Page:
Running time: 107 min. Rating:PG-13 for thematic material involving a drug, violence including disturbing images, sexuality and language Director: Neil BurgerWriters: Leslie Dixon(screenplay), Alan Glynn(novel) Stars: Bradley Cooper, Anna Friel, Abbie Cornish, Robert De Niro
Limitless, like the mind-altering drug of its story, is one wild ride.
Zipping along with jittery intensity and focused storytelling one minute, and then coasting down to a restless slog the next, Neil Burger’s film is both schizophrenic and surprisingly addictive. Here’s a story about a man whose IQ is propelled into quadruple digits and the screenplay itself refuses to be smart. Fortunately, there’s enough zest and energy on the part of Burger and his star, Bradley Cooper, that Limitless ends up being a fun trip with little to no adverse side-effects.
So, how exactly does Ed Mora (Bradley Cooper), a loafing New Yorker with a wrecked bachelor pad and a hobo’s fashion sense climb the upper echelon of Wall Street’s power players? With the help of NZT, that’s how. A mysterious designer drug that reaches Ed via his ex brother-in-law (Johnny Whitworth), NZT is a performance enhancer that tunes your mind to frequency 11; all of the collected information, intuition and ingenuity that’s been floating inside your cranium suddenly coalesces. The euphoria of NZT isn’t some chemically fabricated experience but the sublime rush of realizing your own full potential. ‘Be all you can be’ doesn’t become an impossible mandate, but a tantalizing preview of the drug’s power. Are there side effects? Sure.
There are many directions this story could go. Limitless opts for the thriller route with some sci-fi window dressing. Screenwriter Leslie Dixon, adapting Alan Glynn’s novel ‘The Dark Fields’, sets Mora on a personal course that will bring he and his on-again /off-again girlfriend Lindy (Abbie Cornish) into the orbit of a wealthy power broker (Robert Deniro), a dangerous Russian thug (Andrew Howard) and a mysterious stranger (Tomas Arana) who seems to be offing anyone associated with NZT. These pitfalls and the re-emergence of Ed’s ex-wife Melissa (Anna Friel)–who knows something about the fallout from NZT–set up the structure of the film.
The fun of Limitless is watching Cooper navigate and solve the plot’s dangers with the aid of NZT; trying to sort out the tangled snarl he’s concocted while doing his best to temper the blackouts and mental ’skips’ that come with territory. Ultimately, it’s most fun to watch Mora’s non-enhanced self try to procure more of the drug so he can get out of a deadly situation. This is not unlike observing Superman looking for a phone-booth but constantly finding them occupied.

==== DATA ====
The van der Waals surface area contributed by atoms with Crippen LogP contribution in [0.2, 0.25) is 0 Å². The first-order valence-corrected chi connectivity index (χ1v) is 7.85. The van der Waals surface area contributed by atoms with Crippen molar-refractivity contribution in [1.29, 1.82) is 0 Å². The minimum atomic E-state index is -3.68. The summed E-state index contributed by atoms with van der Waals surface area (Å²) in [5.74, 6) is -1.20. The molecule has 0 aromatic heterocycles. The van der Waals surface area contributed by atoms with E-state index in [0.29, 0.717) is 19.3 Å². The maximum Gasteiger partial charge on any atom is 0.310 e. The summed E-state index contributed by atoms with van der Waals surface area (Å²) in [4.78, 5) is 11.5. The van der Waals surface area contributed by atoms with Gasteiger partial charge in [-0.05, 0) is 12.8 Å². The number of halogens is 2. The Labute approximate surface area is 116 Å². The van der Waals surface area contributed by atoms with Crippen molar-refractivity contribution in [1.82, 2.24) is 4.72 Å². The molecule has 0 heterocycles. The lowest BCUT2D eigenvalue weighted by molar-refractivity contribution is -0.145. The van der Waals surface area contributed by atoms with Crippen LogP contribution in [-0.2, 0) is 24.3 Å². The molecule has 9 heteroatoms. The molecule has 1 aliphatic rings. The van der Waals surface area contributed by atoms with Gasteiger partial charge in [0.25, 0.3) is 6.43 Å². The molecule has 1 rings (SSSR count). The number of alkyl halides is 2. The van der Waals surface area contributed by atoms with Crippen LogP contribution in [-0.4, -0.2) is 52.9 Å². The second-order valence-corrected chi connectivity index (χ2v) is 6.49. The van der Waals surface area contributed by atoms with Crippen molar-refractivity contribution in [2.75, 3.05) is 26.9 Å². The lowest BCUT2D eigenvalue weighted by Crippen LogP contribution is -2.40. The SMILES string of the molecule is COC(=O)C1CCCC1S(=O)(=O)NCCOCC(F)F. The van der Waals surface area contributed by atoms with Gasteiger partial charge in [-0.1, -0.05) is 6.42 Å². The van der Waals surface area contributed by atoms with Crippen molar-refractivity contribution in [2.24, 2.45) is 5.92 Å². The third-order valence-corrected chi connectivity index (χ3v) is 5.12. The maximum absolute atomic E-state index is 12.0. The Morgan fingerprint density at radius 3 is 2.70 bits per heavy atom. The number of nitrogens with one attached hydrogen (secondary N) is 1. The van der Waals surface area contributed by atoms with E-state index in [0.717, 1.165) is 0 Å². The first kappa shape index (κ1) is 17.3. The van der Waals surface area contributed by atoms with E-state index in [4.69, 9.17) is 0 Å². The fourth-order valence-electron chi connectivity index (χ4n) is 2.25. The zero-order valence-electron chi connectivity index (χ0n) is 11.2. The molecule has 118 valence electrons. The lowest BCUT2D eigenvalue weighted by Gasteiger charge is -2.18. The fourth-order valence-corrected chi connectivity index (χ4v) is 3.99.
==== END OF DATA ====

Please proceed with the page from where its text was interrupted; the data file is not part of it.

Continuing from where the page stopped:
Cooper does a nuanced job of showing how one’s concept of moral rightness might change when all of your actions fly by in a drug-fueled blur. He fine-tunes the smugness in an interesting way; you can smirk with confidence when you know you really are the smartest person in the room. His affability and self-deprecating bumbling make Eddie an interesting character who we don’t mind following, even through the lower-levels of his time off from NZT.
Cornish and DeNiro are mostly add-on thoughts glued to the script so that Eddie has a few people to play off of. DeNiro has really been phoning it in as of late (an exception made for Stone), but here he’s alive and formidable as a man whose every word is designed to let you know he’s superior. Cornish makes the most of her undercooked role, and gets to shine in an intense chase scene through the park, offering audiences a peek into what someone else’s response to NZT would look like. Friel’s role is inexplicable and strangely truncated, but she’s effective as a counterpoint to the drug’s promises of success.
As a headliner for this adventure, Neil Burger excels. One of Limitless’ best qualities is the way it calibrates its rhythms to match Mora’s shifting mental states. From the very first frame, Jo Willems’ kaleidoscopic, tunnel-vision cinematography prepares us for the viewpoint of an NZT user. When the come-down hits, so does Burger’s nimbleness with the narrative. Everything slows, and the audience is given a moment to ponder the situation and the implications of Mora’s actions. This would work splendidly if not for the fact that the script can’t actually handle the scrutiny. Limitless wants to be a smart movie about an even smarter guy, but in truth it’s very muddled, choppy and almost purposefully dim when it comes to logic.
Burger forms a partnership with his lead actor that recalls a similar collaboration with Edward Norton on his 2006 film, The Illusionist. Together, he and Cooper make Limitless a breezy and compelling ride. Unfortunately, Burger doesn’t have a final coda that can get him through. Since NZT is a performance enhancer and not a narcotic or psychotropic compound, there are implicit questions that arise about its’ usage. Ed isn’t just chasing a high; he wants to be a better man, for reasons both selfish and not. In a better movie, the audience would turn that question of ‘Would you?’ on themselves. Unfortunately,Limitless meets the boundaries of its ability in that last third, trading up consequence for contrivance.